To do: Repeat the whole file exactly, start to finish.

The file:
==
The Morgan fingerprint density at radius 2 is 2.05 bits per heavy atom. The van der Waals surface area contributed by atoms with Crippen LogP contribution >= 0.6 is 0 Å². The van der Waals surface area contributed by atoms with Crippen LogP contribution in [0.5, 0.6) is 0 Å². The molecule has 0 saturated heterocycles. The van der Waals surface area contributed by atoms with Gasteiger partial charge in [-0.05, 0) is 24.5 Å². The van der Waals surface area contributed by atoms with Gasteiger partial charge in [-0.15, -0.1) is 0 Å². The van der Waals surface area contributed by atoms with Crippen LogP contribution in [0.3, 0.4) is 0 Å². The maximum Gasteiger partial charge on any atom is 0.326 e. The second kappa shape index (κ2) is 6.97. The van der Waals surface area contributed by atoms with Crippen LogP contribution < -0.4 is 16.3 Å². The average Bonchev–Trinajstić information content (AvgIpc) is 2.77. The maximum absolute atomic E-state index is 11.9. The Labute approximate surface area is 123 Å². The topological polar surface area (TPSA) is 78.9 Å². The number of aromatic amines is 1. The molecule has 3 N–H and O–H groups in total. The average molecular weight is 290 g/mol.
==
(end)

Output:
The Morgan fingerprint density at radius 2 is 2.05 bits per heavy atom. The van der Waals surface area contributed by atoms with Crippen LogP contribution >= 0.6 is 0 Å². The van der Waals surface area contributed by atoms with Crippen LogP contribution in [0.5, 0.6) is 0 Å². The molecule has 0 saturated heterocycles. The van der Waals surface area contributed by atoms with Gasteiger partial charge in [-0.05, 0) is 24.5 Å². The van der Waals surface area contributed by atoms with Gasteiger partial charge in [-0.15, -0.1) is 0 Å². The van der Waals surface area contributed by atoms with Crippen LogP contribution in [0.3, 0.4) is 0 Å². The maximum Gasteiger partial charge on any atom is 0.326 e. The second kappa shape index (κ2) is 6.97. The van der Waals surface area contributed by atoms with Crippen LogP contribution < -0.4 is 16.3 Å². The average Bonchev–Trinajstić information content (AvgIpc) is 2.77. The maximum absolute atomic E-state index is 11.9. The Labute approximate surface area is 123 Å². The topological polar surface area (TPSA) is 78.9 Å². The number of aromatic amines is 1. The molecule has 3 N–H and O–H groups in total. The average molecular weight is 290 g/mol.